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Seeking to widen access to medical products for combating Covid-19, the Costa Rican government has asked the World Health Organization to create a voluntary pool to collect patent rights, regulatory test data and other information that could be shared for developing drugs, vaccines and diagnostics.

The move comes amid a worldwide race to fight the novel coronavirus, but also mounting concerns that some products may not be accessible for poorer populations. By establishing a voluntary mechanism under the auspices of the WHO, Costa Rican officials are hoping to create a pathway that will attract numerous governments, as well as industry, universities and non-profit organizations.

“Given the urgency of this matter, Costa Rica proposes that the WHO develop an initial concise memorandum of understanding” on sharing technologies funded by the public sector and other institutions, wrote Costa Rican President Carlos Alvarado Quesada and Health Minister Daniel Salas Peraza in a March 23 letter to WHO Director General Tedros Adhanom Ghebreyesus.


They added that the pool should allow free access or licensing on “reasonable and affordable terms, in every member country,” but specific assets that would be shared and the terms for doing so can be determined later. The officials also asked the WHO to create a database of research and development activity related to Covid-19 products, including estimates for clinical trial costs and any subsidies provided by governments and charities (and here is the official announcement).

A WHO spokeswoman wrote us that Tedros will respond directly to Costa Rica. She added that the “WHO is committed to promoting measures that ensure equitable and affordable access to health technologies for all people who need them, including safe and effective technologies arising from current COVID-19 research.”


To an extent, the effort builds on moves by countries to consider compulsory licensing for unaffordable medicines. A country may grant a license to a public agency or a generic drug maker, allowing it to copy a patented medicine without the consent of the brand-name company that owns the patent. This right was memorialized in a World Trade Organization agreement.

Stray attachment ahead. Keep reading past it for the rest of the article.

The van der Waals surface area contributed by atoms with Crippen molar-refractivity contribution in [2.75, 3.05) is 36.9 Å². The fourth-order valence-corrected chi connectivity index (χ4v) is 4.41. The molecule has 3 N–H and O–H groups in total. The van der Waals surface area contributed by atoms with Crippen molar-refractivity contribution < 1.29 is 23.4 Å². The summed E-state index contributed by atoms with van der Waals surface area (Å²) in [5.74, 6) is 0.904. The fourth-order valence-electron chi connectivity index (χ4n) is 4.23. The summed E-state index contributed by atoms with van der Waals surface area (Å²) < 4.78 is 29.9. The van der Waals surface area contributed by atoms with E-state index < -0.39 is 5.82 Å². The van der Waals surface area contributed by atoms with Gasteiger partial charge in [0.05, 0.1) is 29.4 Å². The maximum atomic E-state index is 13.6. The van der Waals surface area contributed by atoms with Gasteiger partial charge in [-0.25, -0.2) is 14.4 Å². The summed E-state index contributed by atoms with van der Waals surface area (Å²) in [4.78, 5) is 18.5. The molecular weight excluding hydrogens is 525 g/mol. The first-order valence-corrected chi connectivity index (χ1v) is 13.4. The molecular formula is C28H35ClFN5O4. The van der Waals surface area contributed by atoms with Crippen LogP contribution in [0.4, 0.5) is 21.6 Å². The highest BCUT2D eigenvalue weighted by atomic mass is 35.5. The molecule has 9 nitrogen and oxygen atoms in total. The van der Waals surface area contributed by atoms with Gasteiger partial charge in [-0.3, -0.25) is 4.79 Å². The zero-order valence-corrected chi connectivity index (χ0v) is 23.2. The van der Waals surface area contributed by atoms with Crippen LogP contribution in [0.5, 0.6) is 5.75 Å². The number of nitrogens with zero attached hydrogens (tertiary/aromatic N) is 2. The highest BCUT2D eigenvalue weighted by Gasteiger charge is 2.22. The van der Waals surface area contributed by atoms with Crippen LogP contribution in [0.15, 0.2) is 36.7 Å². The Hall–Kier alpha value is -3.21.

The new pandemic, however, has ratcheted up this sort of activity. Just over the past week, lawmakers in Chile and Ecuador passed resolutions urging their governments to explore licensing. Separately, Israel approved a license for an HIV pill, prompting the manufacturer to relinquish patent rights and waive restrictions on generic supplies on a global basis.

However, a voluntary pool of the sort envisioned by the Costa Rican officials goes much further by seeking to pull in technologies from a larger number of players, rather than on a drug-by-drug, country-by-country basis. In doing so, they hope to create more equitable access and avoid the sort of disjointed affordability that has typified some products.

“This is not an attack on intellectual property. It’s the right magnitude of response given the magnitude of the problem. It’s a big problem and you have to think big,” said Jamie Love, who heads Knowledge Ecology International, an advocacy group that tracks access to medicine and patent issues. The group worked with Costa Rican officials on the crafting the idea.